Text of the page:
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Pain and pressure in the face along with a stuffy or runny nose are the main symptoms of sinusitis. You also may have a yellow or greenish discharge from your nose. Leaning forward or moving your head often increases facial pain and pressure.
The location of pain and tenderness may depend on which sinus is affected. See a picture of the location of normal facial sinuses.
Other common symptoms of sinusitis include:
Acute (sudden) sinusitis is usually caused by a viral infection and often develops rapidly. It usually lasts for 4 weeks or less, and the symptoms often begin to clear up within a week without any treatment. Acute sinusitis caused by a bacterial infection is less likely to clear up on its own and may lead to chronic sinusitis or to complications in which the infection spreads beyond the sinuses. Nasal discharge that contains pus and gets worse after 5 days or persists for more than 10 days is usually a strong sign of acute sinusitis caused by a bacterial infection.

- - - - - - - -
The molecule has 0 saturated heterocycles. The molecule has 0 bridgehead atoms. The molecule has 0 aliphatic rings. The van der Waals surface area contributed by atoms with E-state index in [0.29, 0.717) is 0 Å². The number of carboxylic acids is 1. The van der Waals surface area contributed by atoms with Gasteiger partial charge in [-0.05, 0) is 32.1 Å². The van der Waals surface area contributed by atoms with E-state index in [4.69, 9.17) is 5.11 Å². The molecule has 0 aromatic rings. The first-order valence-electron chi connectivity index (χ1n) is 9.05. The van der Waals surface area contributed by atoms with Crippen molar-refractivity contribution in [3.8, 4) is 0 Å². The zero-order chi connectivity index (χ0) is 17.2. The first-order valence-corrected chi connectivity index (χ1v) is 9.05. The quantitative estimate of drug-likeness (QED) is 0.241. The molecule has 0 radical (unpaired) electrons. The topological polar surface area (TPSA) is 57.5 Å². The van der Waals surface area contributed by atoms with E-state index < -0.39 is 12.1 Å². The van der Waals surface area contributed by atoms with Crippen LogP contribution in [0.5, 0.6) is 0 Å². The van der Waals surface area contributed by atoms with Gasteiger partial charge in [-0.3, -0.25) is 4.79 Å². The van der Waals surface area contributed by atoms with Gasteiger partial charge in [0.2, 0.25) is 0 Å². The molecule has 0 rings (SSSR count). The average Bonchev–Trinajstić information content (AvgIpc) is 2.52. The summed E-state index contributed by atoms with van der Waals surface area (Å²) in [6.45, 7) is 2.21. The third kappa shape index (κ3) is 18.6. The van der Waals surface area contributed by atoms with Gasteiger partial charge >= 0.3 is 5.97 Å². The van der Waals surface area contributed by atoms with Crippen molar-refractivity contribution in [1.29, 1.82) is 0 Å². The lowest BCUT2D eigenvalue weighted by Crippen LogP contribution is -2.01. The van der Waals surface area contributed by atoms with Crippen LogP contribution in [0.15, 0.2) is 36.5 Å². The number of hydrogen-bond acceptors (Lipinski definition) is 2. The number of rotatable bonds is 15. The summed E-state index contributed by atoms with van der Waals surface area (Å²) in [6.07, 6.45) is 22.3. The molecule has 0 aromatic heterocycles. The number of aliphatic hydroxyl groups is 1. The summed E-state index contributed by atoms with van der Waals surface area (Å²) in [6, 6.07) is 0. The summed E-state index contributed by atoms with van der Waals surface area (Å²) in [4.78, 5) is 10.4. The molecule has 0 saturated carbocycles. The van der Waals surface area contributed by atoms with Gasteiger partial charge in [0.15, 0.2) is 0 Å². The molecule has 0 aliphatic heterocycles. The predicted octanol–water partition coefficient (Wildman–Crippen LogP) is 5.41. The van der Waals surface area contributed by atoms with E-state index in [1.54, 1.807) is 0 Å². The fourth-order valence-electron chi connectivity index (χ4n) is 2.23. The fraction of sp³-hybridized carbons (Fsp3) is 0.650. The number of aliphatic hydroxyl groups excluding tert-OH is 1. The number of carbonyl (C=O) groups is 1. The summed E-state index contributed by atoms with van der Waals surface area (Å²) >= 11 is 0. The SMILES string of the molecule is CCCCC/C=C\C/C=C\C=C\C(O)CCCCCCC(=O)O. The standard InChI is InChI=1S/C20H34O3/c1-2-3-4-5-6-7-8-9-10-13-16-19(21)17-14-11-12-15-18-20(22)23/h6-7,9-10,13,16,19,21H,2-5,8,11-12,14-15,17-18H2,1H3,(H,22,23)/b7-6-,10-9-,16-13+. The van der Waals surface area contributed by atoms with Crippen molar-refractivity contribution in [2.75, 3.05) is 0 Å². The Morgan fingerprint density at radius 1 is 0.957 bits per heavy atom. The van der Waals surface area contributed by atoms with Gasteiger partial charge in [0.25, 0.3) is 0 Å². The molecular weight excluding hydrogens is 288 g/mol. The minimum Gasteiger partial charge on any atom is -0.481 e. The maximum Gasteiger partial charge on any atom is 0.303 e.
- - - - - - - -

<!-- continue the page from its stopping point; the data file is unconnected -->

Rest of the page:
Chronic (long-term) sinusitis is usually caused by a bacterial or fungal infection. These infections may be difficult to treat. If chronic sinusitis is not cured after trying two or more different antibiotics, you may want to talk with your doctor about surgery or allergy testing. Chronic sinusitis can lead to permanent changes in the mucous membranes that line the sinuses and may make you more prone to sinus infections.
Symptoms of sinusitis in children include coughing, nasal discharge that lasts more than 7 to 10 days, and complaints of headache and facial pain. Many children age 2 or older with chronic sinusitis may also have allergies and frequent ear infections. Some immunizations, particularly pneumococcal conjugate vaccine (PCV) and Haemophilus influenzae type b (Hib), may help prevent ear and sinus infections.
Other conditions that have symptoms similar to sinusitis may include allergies, toothaches, and colds or other upper respiratory infections. But if you've had a cold that returns or gets worse after 7 days (called double sickening), you probably have a sinus infection rather than a cold or other upper respiratory infection.
eMedicineHealth Medical Reference from Healthwise
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